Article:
Hey, Look! A Real Division I Championship Playoff!
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On Sun 24 Nov, amidst a spattering of national fanfare, the NCAA set the field for the only Division I football championship it recognizes.
The Football Championship Series playoffs are under way.
There are surely a couple of 25th-best candidates grumbling that they were really No 24, but it's hard to argue with the candidates. Those FCS teams, limited to 65 scholarships as opposed to the FBS cap of 85, play tough non-conference schedules -- often against their FBS brethren in buy-a-win matches where the underdogs have been known to bite back -- and the selectors commonly reward teams for their ambitions. Three-loss teams make the bracket every season.
Last weekend, the tournament's first round produced few surprises, but at the very least, it gave gray-area entrants their chance to grab the brass ring. The top-seeded teams had byes and will now enter into the fray for Round Two. They'll face a few stiff challenges. Among them:
- The Furman Paladins (8-5, winners of the Southern Conference) jump right into the fire against a top-seeded North Dakota State team that beat Kansas State as the first victory in the Bison's 11-0 season.
- Third-seeded Eastern Washington (10-2, Big Sky champs), conquerors of mercurial Oregon State, hosts South Dakota State (9-4), who handily beat Big Sky runner-up Northern Arizona in the first round.
- Sam Houston State (9-4) finished tied for third in the Southland Conference, but squeezed into the bracket, hammered Southern Utah, and now meets fourth-seed Southeastern Louisiana.
- Tony Romo's alma mater, Eastern Illinois, is seeded second and draws a dangerous Tennessee State team that whitwashed Butler, 31-0, in the opening round.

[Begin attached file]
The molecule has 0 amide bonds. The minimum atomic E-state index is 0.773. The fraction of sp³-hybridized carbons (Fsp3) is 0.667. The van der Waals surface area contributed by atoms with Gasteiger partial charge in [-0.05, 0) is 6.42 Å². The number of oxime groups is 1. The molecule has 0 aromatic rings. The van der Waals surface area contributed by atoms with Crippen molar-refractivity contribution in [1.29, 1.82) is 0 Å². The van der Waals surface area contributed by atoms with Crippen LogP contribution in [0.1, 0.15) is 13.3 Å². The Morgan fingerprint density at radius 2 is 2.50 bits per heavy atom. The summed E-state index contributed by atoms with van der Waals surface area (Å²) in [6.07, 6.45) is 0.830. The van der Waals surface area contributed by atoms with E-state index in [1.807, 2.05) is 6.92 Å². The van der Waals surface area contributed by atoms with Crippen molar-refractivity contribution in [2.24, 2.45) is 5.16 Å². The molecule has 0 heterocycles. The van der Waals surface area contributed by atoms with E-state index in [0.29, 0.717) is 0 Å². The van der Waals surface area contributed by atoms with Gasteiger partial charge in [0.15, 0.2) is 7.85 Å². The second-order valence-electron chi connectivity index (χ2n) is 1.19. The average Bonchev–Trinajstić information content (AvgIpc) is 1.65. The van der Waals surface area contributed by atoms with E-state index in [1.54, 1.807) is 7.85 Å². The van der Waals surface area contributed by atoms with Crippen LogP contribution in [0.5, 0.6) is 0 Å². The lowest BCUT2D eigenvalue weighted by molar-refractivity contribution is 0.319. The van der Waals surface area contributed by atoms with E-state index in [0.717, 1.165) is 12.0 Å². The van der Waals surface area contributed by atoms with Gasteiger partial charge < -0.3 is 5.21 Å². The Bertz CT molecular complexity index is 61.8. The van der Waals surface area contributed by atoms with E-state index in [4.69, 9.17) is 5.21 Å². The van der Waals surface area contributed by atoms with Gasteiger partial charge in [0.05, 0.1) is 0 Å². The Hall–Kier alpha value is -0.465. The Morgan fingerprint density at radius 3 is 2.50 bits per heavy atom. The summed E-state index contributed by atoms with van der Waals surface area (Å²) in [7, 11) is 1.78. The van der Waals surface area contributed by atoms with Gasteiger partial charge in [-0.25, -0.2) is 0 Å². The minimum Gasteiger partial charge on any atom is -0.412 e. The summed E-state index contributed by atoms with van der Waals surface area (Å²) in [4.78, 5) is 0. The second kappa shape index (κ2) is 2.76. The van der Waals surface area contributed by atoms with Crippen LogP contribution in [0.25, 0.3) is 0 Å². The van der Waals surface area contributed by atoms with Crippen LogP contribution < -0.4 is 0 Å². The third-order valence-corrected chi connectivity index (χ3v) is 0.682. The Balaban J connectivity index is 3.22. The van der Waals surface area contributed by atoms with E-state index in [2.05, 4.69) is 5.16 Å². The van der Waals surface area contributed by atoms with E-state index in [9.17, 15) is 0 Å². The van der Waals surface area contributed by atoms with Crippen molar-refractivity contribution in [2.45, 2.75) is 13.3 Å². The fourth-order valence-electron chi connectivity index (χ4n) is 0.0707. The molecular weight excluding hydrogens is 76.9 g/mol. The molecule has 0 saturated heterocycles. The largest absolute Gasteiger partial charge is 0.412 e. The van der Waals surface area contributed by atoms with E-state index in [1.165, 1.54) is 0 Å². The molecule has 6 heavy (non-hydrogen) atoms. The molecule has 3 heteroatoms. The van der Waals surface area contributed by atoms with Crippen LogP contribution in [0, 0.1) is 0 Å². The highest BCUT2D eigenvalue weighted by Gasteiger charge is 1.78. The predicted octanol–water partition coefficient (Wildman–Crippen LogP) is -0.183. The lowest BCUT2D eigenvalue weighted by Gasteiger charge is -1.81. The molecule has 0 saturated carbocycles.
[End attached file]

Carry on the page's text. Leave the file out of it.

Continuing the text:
There are things to be said about the bowl system. It guarantees that 35 FBS teams will end their seasons with a victory. It guarantees that holiday parties will be had in locales from Shreveport to San Francisco. It assures 70 teams will conduct extra practices, probably the most underrated advantage of the bowl system.
It's also a money chase that's beginning to backfire. That's why the so-called FBS bowls are so coveted. It'd be an accomplishment to bust a $17million payout. It's also why the real FBS bowl drama isn't who gets to the national title tilt, it's who of the lesser-funded programs will prevail for the 'final' opening. That's now a poll race for Northern Illinois, which must either finish in the BCS Top 14 or higher than an automatic qualifying (AQ) conference champion to make a second consecutive FBS bowl, probably the Fiesta. Its mark in the latter is the American Athletic's odds-on champion, Central Florida, who merely need to knock off SMU this weekend to secure the title.
Truth be told, conferences like the Pac-12 and Big Ten had to be dragged into a championship scenario. They had a good gig as it was, being traditionally entitled to the Rose Bowl, which already had massive payouts that all their members shared.
When Pasadena's Tournament of Roses organizers concluded in 1916 that football was a better centerpiece to its annual New Year's Day celebrations than Roman chariot races, a tradition was born. It's now an institution so embedded that it will always exist in some form.
Whether or not that form would ever coincide with even an 8-team title playoff is anyone's guess. The obvious factor is money, both for the schools and the various civic bowl committees.
Until then, as far as the NCAA is concerned, the true Division I champion will be crowned when the final whistle blows in Frisco, Texas on Sat 4 Jan.
And there will be no doubt the winner earned it.